Introduce dot/bullet journals for students to organize their writing projects and create character webs and use other graphic organizers. They can monitor their writing progress by creating word count trackers and documenting celebrations at the end of each writing session. For example, below is my word count tracker I kept while writing the first draft of my most recent book. Each X’ed block representing 50 words.

Sharing our own tools is a powerful way to model how writers operate.

In addition, students can be invited to use affirmations in their journals to build confidence and stay motivated. Possible affirmations students can write repeatedly include

► The more I write, the better I get as a writer.
► I have important ideas to share.
► People benefit from what I publish to the world.

Use ‘Public Conferences’ to Model Celebration and How to Give Feedback

It can be challenging to respond to students’ needs and deliver a mini-lesson all within one day. Public conferences, in which the teacher has a coaching conversation with a student about their writing in front of the class, gives the rest of the class access to the thinking processes involved in improving one’s work. This efficient approach ensures that all students can benefit from the reviewing experience and apply the strategies being taught.

Reflect as a Class on the Effectiveness of Strategies

At the lesson’s end, guide students to reflect on their initial work and assess how well the strategies led to improvement. This goes beyond a simple comparison of their initial and current writing drafts. Asking them to describe what they did and why they decided to use a certain strategy or guide can help identify approaches to add to their writing toolbox.

During my demonstration lesson, I had students share out publicly what they were noticing about their writing.

►“The tsunami ending I had was too short and weird, but today I was able to extend it. Now it makes sense.”
►“Comparing my last writing to today’s, I had better descriptions.”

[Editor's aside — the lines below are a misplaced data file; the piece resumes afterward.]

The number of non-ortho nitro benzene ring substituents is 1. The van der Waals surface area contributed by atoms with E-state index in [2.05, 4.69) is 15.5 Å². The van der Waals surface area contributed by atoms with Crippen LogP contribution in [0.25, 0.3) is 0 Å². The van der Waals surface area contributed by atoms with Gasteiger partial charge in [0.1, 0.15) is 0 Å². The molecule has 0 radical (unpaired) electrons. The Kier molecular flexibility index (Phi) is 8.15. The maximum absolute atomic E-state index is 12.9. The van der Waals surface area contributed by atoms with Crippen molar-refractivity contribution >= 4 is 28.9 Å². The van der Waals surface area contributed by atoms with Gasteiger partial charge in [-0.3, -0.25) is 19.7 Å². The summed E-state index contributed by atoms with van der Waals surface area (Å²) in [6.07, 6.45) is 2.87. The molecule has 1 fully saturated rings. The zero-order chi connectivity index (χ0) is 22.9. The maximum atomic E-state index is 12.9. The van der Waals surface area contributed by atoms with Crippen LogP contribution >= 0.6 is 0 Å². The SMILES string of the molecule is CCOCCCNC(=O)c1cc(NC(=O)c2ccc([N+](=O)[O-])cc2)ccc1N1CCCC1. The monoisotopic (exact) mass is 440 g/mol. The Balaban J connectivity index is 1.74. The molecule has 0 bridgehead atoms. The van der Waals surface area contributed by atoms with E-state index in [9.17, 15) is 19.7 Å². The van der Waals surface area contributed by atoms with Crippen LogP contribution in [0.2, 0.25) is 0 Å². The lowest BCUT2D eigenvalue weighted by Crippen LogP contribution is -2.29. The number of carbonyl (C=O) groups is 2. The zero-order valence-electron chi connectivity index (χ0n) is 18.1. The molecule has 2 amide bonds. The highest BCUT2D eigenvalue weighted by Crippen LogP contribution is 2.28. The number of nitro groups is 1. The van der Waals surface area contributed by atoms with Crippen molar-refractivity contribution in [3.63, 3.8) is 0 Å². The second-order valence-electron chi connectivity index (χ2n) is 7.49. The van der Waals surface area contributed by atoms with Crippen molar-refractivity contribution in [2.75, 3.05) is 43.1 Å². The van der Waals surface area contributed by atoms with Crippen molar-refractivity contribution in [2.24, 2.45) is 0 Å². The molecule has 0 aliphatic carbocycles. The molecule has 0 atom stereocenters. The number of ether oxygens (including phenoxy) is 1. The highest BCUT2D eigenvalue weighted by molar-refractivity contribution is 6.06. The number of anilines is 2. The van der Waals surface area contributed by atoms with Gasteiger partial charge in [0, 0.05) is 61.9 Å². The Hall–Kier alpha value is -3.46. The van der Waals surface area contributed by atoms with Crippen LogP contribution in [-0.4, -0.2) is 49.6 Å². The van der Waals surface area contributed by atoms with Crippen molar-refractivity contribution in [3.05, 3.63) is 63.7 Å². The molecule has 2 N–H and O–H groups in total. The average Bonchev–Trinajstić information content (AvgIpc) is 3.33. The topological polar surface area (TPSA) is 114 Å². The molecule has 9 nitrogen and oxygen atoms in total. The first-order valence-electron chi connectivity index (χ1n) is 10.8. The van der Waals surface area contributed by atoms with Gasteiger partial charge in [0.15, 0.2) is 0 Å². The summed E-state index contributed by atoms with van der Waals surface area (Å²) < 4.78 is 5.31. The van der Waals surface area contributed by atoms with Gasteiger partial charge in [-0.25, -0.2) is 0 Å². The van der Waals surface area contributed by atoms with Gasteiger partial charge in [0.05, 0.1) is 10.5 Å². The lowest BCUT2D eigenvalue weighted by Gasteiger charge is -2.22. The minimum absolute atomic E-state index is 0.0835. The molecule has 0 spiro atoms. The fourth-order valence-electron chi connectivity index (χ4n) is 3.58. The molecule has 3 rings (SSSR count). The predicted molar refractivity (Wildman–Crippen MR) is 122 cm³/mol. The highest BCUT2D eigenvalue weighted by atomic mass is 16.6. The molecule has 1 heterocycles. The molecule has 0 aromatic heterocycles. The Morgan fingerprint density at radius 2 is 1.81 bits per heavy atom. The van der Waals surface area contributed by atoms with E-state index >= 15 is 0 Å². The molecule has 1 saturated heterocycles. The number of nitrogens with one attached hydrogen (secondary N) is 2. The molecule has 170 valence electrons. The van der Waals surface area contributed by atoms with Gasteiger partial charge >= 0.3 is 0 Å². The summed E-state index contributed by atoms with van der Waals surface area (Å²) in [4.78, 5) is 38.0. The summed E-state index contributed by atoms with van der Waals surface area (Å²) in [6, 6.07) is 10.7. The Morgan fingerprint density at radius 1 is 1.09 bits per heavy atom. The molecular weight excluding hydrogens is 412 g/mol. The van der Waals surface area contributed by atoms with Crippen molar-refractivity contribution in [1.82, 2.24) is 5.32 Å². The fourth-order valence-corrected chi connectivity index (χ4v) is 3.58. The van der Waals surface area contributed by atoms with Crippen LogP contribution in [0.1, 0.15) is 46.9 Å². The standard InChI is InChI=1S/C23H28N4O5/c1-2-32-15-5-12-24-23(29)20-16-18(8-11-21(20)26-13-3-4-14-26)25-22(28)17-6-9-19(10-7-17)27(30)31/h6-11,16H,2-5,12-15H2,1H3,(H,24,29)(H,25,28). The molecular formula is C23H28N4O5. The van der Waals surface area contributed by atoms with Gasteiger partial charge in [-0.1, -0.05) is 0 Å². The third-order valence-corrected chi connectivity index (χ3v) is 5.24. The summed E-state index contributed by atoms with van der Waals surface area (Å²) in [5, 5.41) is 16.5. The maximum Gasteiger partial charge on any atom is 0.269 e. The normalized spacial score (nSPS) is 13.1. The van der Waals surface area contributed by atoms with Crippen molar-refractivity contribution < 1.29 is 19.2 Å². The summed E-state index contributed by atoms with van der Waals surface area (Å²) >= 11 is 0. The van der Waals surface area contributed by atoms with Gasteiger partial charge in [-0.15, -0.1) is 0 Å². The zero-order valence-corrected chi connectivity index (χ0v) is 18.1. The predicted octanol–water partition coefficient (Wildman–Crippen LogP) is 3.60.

►“I found a grammar checking tool to help me with my edits.”

Creating an open and safe classroom culture like this places value on experimentation and personal growth in writing. It encourages students to take risks and learn from each other, emphasizing the importance of each student’s unique process and contributions.

Next Steps

In their book Schools That Work: Where All Children Read and Write, Richard Allington and Patricia Cunningham have this to say: “Time matters, but how time is used matters more.”

No idea is guaranteed to work. It’s important to keep observing and asking questions about the impact of our practice. Was there a specific challenge for certain students? For example, did they not have enough time to write? Or did they not have the tools and strategies to manage their time effectively?

Considering this information, we have two general next steps:

1. Acknowledge our wins and best intentions today.
2. Prepare for better instruction tomorrow.

These next steps are not that different from the process writers engage in daily.

Matt Renwick is a systems coach for CESA #3, an education service agency in Fennimore, Wisconsin. During his 20-year career in education, he has served as a principal in two Wisconsin elementary schools and as a middle grades vice principal, teacher and athletic coach.

Matt is the author of Digital Portfolios in the Classroom: Showcasing and Assessing Student Work (ASCD, 2017) and Leading Like a C.O.A.C.H.: Five Strategies for Supporting Teaching and Learning (Corwin, 2022). Subscribe to his Read by Example substack and follow him on X-Twitter @ReadbyExample.